thank you for your concern

Concern troll of the week
Concern troll of the week

Susan Venker has a lot of ideas about what women need to do to be happy. Most of them involve marrying young and giving up their jobs and their income to raise children and do housework. She likes writing articles about how all the successful driven women out there are going to be sooooooo sorry that they pursued careers instead of focusing on settling down with Mr. Right and how they are going to be sooooooo lonely when they realise that all the “good” men out there actually want submissive little housewives because BIOLOGY OR SOMETHING.

Her entire outlook on life is stupid for a variety of reasons.


  1. She lives in a heteronormative bubble. She is going to be shocked when she discovers that gay and queer and trans* women are a thing now.
  2. Marriage is no longer the pinnacle of female achievement.
  3. Very few of these bright successful women she’s so worried about are going find marital bliss with a man who wants a glorified servant/fuck toy combo.

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the eternal intern

experienceUnpaid Interships Don’t Always Deliver, says shocking NY Times article!

When I read this article for the first time, I was just finishing up an internship with a prestigious Chicago theatre. It had been an intense five months, with many excellent moments but also some stressful-to-the-point-of-tears ones. Looking back, it was a positive experience. At 24, I vowed it would be my last internship. That I was too old for this shit. I was going to go back to education. Get my Masters degree. Get a real job with a real income. Start all that actual life stuff.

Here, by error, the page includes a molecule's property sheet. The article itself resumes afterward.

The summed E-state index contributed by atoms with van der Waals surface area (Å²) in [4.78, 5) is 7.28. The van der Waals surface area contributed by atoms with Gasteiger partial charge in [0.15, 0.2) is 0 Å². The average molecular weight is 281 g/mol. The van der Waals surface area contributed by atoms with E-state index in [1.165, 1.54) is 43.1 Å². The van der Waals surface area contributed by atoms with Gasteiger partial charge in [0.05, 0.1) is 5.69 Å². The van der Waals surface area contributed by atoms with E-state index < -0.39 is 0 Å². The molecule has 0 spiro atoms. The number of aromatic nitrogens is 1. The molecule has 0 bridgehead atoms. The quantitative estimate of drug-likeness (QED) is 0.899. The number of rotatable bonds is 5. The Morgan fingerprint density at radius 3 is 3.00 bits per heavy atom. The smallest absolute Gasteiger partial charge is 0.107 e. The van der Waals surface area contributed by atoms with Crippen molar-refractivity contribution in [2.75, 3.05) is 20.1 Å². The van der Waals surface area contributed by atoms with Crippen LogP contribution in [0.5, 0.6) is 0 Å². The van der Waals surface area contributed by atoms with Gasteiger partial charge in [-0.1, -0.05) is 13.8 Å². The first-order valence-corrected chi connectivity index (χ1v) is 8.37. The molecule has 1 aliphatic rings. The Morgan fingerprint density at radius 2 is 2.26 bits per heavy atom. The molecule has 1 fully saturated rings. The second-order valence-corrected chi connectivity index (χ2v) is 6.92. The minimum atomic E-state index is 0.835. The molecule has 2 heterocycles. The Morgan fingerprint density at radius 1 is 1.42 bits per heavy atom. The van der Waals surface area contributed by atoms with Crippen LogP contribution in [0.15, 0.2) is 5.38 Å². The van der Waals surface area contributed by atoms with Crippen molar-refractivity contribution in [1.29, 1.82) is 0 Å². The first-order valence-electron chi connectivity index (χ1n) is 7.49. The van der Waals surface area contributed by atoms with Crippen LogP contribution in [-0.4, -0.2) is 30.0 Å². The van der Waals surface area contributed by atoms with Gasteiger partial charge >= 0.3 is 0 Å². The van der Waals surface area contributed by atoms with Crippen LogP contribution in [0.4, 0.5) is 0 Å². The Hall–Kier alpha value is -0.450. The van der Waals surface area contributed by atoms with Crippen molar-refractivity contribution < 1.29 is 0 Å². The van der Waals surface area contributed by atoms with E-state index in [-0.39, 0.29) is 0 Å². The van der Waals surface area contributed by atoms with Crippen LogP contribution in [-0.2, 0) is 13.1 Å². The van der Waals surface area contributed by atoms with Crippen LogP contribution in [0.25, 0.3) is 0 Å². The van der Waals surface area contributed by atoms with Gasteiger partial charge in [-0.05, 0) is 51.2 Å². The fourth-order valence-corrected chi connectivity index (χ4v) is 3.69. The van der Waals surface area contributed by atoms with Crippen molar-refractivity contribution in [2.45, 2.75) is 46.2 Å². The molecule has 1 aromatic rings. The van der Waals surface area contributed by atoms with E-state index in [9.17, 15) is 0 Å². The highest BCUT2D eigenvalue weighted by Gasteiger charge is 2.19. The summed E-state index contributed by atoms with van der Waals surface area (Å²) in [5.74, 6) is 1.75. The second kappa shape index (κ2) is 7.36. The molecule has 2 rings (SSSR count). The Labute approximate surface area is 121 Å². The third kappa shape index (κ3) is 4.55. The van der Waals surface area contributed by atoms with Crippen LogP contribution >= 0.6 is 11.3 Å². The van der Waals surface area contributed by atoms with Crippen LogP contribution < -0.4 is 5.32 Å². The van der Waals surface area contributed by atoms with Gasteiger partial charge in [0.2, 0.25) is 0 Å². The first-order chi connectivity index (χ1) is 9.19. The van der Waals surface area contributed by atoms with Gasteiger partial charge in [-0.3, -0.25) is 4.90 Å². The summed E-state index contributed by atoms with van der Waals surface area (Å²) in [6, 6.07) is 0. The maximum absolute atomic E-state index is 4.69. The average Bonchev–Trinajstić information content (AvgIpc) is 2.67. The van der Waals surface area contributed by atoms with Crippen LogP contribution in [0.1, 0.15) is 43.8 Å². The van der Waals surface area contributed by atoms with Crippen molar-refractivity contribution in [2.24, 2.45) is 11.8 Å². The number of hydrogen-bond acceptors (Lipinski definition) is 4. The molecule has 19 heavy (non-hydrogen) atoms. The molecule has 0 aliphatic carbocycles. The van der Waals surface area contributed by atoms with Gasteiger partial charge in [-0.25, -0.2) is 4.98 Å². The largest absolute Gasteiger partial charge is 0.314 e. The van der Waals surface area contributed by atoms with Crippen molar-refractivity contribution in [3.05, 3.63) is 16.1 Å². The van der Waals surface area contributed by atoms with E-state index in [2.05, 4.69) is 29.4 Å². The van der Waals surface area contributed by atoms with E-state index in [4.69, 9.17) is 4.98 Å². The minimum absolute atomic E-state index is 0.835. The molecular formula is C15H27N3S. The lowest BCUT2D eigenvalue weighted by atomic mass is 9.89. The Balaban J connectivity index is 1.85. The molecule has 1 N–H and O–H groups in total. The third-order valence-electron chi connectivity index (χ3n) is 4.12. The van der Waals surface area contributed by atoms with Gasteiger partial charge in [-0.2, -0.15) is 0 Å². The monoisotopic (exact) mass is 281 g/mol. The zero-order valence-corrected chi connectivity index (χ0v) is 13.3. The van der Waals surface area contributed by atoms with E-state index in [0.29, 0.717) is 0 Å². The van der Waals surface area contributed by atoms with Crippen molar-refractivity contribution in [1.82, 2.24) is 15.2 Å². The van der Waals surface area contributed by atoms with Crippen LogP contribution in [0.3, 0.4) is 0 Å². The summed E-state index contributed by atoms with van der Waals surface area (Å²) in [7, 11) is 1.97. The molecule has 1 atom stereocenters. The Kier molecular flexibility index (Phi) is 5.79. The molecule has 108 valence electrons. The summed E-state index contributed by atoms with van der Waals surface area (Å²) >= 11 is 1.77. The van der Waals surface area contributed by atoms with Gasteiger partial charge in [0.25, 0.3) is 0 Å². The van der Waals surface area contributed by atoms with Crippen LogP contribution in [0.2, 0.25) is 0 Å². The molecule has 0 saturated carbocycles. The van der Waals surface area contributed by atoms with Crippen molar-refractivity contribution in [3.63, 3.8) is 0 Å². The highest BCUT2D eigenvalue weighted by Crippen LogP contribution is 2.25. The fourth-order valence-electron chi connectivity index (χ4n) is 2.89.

So here I am, on my intensive practical hands-on Masters course. And guess what we are strongly encouraged to pursue outside of teaching hours? That’s right! Internships!

As the above article points out, while internships have long been a feature of film and non-profit organisations, they have slowly spread out to cover the entire gamut of the Non-Specific Media Career world. The job climate is abysmal, it’s an employer’s market and bright-eyed young graduates with no skills except Twitter and Starbucks are falling over themselves for that ever-elusive Experience with a capital E.

How much Experience do you need before you start getting paid for the work you do? How many internships is enough? One? Three? I’ve done five so far, and I’m about to start my sixth.

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